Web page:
They are the host. Together they form a Microbiome OS, which is as unique as your own biological microbiome, shaped by the interactions you had with the world.

Because they don’t know what they are doing, it is as hard for an external viewer to understand the meaning of their activity as it is for a researcher looking through a microscope to understand the inner workings of real microbes.

Because they don’t need supervision to do it, they are ideal tools for the truly decentralized Internet of Things.

They are the means towards a cloudless future.

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I need a hard objective and harsh assessment of the demos, moves pages, all this effort I make. I am looking for funding, I don’t get one presently, so there might be something wrong I do.

Please be as harsh as possible. Thank you!

I am waiting for your comments. If you want to make a private comment then add in your message the following string

pe-240v

and the comment will go to the moderation queue.

If you have not made any comments here, until now, then by default the comment goes to moderation.

So, please mention in the comment if you want to keep it private.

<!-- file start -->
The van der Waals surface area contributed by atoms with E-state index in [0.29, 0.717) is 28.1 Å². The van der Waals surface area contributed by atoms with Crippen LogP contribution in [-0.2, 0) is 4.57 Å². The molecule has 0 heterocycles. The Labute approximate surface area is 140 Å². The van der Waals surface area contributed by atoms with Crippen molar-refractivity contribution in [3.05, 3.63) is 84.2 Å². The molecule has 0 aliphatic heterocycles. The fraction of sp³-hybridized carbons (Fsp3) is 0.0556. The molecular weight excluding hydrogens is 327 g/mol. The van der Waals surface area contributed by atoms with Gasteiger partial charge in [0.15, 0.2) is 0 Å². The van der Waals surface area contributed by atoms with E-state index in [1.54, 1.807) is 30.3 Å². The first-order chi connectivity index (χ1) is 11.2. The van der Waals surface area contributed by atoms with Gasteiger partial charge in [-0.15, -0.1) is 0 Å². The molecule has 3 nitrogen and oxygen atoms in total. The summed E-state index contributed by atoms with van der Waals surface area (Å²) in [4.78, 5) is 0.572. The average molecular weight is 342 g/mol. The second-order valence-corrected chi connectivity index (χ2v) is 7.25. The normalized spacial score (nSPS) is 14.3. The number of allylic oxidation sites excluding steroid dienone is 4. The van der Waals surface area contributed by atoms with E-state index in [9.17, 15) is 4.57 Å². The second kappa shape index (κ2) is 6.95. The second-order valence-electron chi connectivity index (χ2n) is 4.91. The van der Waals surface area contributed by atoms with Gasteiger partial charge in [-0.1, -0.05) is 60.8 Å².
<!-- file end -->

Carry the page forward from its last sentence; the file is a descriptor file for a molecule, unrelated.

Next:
Assessment for what?

or anything about chemlambda.

This is a big project, I see people are interested in more advanced stuff, like distributed computing, but they usually fail to understand the basics.

On the other side, I am a mathematician learning to program. So I’m lousy at that (for the moment), but I hope I make my point about the basics with these demos and help pages.

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The following are artificial chemistry visualizations, made in d3.js. There are two main pages: the first is with demos for #chemlambda reductions, the second is with dynamic visualizations of the graph rewrites.

Bookmark these pages if you are interested, because there you shall find new stuff on a day-by-day basis.

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What’s better than a movie? A live performance.

I just started new pages where you can see the last living computations with chemlambda:

- a 20 nodes creature which I qualified previously as a quine, but is not, struggles to survive in a random environment (random reduction method) here
- the reduction of the predecessor function from lambda calculus turned into a chemlambda reduction (random too) here
- the self multplication of the S combinator in random conditions here
- the reduction of Ackermann(2,2) in the random model here (this is the one used for the video from the last post).